Then the righteous will answer him, ‘Lord, when did we see you hungry and feed you, or thirsty and give you something to drink? When did we see you a stranger and invite you in, or needing clothes and clothe you? When did we see you sick or in prison and go to visit you?’
The King will reply, ‘Truly I tell you, whatever you did for one of the least of these brothers and sisters of mine, you did for me.’
Then he will say to those on his left, ‘Depart from me, you who are cursed, into the eternal fire prepared for the devil and his angels. For I was hungry and you gave me nothing to eat, I was thirsty and you gave me nothing to drink, I was a stranger and you did not invite me in, I needed clothes and you did not clothe me, I was sick and in prison and you did not look after me.’
They also will answer, ‘Lord, when did we see you hungry or thirsty or a stranger or needing clothes or sick or in prison, and did not help you?’
He will reply, ‘Truly I tell you, whatever you did not do for one of the least of these, you did not do for me.’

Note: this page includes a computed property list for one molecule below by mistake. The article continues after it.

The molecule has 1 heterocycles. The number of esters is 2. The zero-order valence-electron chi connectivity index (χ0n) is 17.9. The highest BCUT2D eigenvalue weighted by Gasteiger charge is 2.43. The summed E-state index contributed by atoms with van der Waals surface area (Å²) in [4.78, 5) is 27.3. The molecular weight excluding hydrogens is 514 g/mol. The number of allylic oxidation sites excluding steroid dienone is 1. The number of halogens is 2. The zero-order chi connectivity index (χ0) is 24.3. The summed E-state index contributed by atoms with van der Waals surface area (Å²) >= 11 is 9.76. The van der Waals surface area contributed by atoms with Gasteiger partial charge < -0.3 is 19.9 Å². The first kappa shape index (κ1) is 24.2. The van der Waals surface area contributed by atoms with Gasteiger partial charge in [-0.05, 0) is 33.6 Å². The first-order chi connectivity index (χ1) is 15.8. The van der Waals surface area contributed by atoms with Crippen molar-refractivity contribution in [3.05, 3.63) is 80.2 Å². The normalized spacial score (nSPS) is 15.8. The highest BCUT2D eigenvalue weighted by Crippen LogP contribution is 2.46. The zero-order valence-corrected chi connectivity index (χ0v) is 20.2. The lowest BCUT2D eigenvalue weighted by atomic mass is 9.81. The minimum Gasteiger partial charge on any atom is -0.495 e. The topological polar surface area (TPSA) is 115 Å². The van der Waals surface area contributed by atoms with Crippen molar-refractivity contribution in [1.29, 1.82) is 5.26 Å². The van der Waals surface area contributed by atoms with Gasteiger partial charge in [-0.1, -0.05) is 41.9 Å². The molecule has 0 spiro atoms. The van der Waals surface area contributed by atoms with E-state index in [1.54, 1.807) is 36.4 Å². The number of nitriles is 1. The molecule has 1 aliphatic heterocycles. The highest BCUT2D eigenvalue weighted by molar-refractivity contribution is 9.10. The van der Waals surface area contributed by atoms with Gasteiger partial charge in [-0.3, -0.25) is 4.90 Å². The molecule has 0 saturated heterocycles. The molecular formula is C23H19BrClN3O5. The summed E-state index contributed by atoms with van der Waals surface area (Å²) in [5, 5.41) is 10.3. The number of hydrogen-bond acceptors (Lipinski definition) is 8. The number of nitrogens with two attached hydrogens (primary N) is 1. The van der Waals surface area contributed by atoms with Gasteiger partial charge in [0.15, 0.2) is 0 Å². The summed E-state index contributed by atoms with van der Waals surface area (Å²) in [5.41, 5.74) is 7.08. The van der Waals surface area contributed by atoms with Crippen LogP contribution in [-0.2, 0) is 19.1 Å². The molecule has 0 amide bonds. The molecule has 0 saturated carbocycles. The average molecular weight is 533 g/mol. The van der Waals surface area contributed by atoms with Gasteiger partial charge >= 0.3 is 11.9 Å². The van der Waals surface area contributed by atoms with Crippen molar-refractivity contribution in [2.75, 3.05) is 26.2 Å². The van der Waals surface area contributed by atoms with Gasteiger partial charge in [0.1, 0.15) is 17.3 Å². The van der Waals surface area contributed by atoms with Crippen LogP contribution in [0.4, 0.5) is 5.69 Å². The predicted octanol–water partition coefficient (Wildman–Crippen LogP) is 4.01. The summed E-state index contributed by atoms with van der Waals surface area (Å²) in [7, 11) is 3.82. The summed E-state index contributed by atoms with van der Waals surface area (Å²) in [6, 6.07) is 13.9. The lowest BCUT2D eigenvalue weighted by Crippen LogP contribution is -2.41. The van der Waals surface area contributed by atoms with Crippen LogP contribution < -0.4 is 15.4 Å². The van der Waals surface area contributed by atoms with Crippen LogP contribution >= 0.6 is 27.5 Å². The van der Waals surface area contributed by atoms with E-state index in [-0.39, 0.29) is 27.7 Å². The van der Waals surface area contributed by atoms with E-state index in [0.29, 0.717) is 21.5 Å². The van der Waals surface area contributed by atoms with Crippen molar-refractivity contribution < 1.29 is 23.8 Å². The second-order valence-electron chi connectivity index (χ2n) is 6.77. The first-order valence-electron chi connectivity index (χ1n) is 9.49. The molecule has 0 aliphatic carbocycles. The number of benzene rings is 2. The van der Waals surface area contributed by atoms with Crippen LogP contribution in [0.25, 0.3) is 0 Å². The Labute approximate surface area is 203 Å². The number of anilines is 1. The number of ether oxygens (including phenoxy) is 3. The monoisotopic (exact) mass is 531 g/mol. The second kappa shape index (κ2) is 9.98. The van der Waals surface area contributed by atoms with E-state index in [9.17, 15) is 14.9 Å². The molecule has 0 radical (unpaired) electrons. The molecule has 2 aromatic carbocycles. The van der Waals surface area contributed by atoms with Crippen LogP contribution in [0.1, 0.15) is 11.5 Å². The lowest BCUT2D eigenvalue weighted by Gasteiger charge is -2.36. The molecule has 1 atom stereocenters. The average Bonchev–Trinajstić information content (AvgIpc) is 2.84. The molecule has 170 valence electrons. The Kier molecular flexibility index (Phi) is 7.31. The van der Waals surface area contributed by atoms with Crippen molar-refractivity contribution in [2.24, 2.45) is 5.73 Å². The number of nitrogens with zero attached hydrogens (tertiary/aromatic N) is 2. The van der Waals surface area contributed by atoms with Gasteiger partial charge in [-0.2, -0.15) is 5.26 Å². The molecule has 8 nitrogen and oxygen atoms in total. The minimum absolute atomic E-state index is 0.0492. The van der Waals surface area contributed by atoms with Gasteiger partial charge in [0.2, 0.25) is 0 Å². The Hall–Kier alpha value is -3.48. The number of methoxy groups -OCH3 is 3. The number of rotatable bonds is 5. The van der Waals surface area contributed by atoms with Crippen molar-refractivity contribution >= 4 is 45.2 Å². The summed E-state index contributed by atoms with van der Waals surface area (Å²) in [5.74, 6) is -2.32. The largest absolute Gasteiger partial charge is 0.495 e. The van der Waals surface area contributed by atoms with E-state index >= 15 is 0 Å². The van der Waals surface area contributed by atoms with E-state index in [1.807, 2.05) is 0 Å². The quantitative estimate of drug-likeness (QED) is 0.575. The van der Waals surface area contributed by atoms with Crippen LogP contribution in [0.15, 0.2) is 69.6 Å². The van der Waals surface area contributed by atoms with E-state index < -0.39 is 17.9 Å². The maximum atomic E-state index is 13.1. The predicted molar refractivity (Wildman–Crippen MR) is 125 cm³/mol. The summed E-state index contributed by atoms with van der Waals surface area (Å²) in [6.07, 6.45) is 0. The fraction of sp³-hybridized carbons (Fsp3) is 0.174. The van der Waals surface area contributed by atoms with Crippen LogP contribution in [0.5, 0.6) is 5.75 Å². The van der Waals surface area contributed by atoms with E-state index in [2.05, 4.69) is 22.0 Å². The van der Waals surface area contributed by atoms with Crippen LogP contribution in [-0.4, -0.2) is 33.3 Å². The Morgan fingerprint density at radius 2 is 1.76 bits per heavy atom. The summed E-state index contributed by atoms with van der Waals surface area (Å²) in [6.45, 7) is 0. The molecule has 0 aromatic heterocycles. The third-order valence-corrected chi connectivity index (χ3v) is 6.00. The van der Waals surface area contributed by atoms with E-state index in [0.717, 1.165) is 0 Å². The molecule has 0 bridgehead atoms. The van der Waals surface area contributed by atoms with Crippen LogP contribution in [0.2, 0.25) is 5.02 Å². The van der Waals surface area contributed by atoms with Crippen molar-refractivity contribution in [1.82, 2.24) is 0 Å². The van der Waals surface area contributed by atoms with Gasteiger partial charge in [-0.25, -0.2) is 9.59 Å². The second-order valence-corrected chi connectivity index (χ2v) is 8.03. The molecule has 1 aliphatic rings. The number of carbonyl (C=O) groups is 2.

Then they will go away to eternal punishment, but the righteous to eternal life.”

So, the news this week has been a wonderful reminder to us of the importance of living out our discipleship in the world around us. The world needs the witness of Christian disciples daily doing the good deeds that God has planned for them to do. Let us all “consider how we may spur one another on toward love and good deeds.” If these Scriptures convict us, let's be driven to our knees in repentance and then empowered by the Spirit for the life He calls us to. If these Scriptures affirm us, let us in gratitude thank God and pray for His Spirit to continue to fill us and empower us for the life of discipleship. 

Much love, 

  Cedric.